Singles and albums charts.
Left to right: Commodore 64, Amstrad CPC, ZX Spectrum, Commodore Amiga/Atari ST.

Finally, the least graphical section of the game - the charts. Of course, the 16-bits have more stylish text, numbers and chart progression markings, but I can't help but like the C64 and Spectrum's nicely colour-separated artist names and song/album titles. It doesn't help much, really, since it's a very minor part of the game.

All in all, the results for graphics are pretty obvious, and rather surprisingly, the Amstrad version is going strong with this one.

3. C64



Because this is a game with a heavily music-based theme, it's all the more important that the music actually represents the humour this game is trying to convey. Therefore, I think it's all the more proper that the AMIGA version should have a sleazy jazz theme tune in the intro, instead of a generic electronic rock tune. As was the case with the previous game comparison, the ATARI version seemed to have a slightly worse overall sound quality than the Amiga version, but the style is very similar, except that it has a more generic-sounding theme tune to go with the rest of the game's music.

All the 8-bit soundtracks sort of mirror the same idea behind the 16-bit soundtracks, but somehow they all feel a bit uncomfortable. On SPECTRUM, the tunes made by your rockstar(s) don't start off nearly as bad-sounding as the ones on the 16-bit versions or the COMMODORE 64, but I suppose that's due to the memory restrictions. Curiously, though, in the AMSTRAD version, the tunes made by your rockstar(s) have a tendency to be ultra-fast, so it's difficult to hear every detail from them. Taking time in the rehearsal studio doesn't really affect the artists' abilities as much, at least sound-wise, but it might help build you some audience. Also worth noting is that the Amstrad and Spectrum theme songs are the same (although perhaps the Amstrad version sounds better, at least to my ears), and the C64 version has only a very brief and completely different intro melody when the game starts.

A thing that's quite unusual for any game at all: Rock Star Ate My Hamster has very little sound effects. You can actually count them with one hand's fingers - even on the AMIGA, which has the most sound effects of all the versions: telephone ringing, talk-babble, applause and booing, three of which are samples. So you might guess already that the ATARI has less sound effects, but then all the 8-bits have the same effects as the Atari does, which I'm guessing is a rather unique occurence.

As it is a very musical game, the little tunes themselves act as sound effects of sorts. For this reason, it's a bit difficult to separate the two elements from one another, and so I have to organise this top sounds chart by counting the overall amount of sounds along with the quality.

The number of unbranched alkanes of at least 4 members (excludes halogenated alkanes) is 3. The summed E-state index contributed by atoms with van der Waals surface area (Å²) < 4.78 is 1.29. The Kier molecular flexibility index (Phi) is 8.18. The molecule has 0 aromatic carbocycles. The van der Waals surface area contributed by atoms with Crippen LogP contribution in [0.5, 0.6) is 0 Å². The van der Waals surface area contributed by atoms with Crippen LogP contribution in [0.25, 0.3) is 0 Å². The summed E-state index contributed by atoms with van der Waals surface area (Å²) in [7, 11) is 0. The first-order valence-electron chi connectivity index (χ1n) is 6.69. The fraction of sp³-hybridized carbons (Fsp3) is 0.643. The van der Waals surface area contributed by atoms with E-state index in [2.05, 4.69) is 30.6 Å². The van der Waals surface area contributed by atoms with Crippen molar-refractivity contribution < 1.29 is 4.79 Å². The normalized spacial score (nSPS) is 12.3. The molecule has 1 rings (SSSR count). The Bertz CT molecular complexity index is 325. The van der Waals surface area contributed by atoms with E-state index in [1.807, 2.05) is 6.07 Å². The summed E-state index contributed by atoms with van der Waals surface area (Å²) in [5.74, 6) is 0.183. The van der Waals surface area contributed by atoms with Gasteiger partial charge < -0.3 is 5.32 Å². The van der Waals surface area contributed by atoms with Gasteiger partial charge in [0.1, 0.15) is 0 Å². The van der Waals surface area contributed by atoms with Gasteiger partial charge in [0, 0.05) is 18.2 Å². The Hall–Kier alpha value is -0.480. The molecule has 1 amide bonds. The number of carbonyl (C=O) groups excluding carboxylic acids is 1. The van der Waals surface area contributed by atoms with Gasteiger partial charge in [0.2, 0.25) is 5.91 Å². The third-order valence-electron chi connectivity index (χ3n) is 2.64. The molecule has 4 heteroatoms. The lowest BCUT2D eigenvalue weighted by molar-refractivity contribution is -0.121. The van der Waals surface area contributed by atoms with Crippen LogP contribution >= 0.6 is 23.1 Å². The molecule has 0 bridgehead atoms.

2. ST
3. C64



It's another unfair situation, basically due to the 16-bit vs. 8-bit battle. Once you take the 16-bits out from the count, it gets more interesting, but only slightly, because then it becomes a disk vs. tape battle. Even then, the differences are so insignificant, that you really need to concentrate on minute details if you want to decide which version you would rather play. I love the loading screen on the Spectrum version the most, but I think the Amstrad's graphics are the best ones from the 8-bit versions. Still, the tunes sound better on the Spectrum, but they sound even better on the C64. Every version is a compromise, so choose what you like - you can't really go wrong, unless you really hate this game.

The final scores seem rather useless to even count, so I shall just make an estimation this time.


If you ever wondered about all the caricatures in the game, take a look at the list down this page. It features downloads of the unofficial Plus/4 conversion as well as some other potentially useful information. As you might have noticed, I didn't include the Plus/4 version in the mix, but that is mostly because I only got it working after I had written this whole thing. So, I might as well give you a short rundown of it now.

Screenshots from the Commodore Plus/4 version.

So, this version is spread around as "Rockstar Manager", most likely to avoid any legal problems. The playability on the Plus/4 is a bit slower than on the other 8-bits; the graphics are similar to the C64 and Spectrum versions (although a bit darker), but the colour clash problem is more pronounced; and the sounds are surprisingly faithful to the original idea behind bad performance before rehearsing long enough, but the basic sound set is irritiatingly tinny and has no drums. It easily sounds the most awful of the lot, and even using a SID Card helps none at all. So, all of that pretty much places it in the last place, below the three other 8-bits. That said, considering the Plus/4's capabilities and my previous experiences with the machine, it's a relatively good conversion.

Well, that's it for now, hope you liked it. Perhaps next time, I'll be posting something more worthwhile. Comments, suggestions and corrections are supposedly on the bus.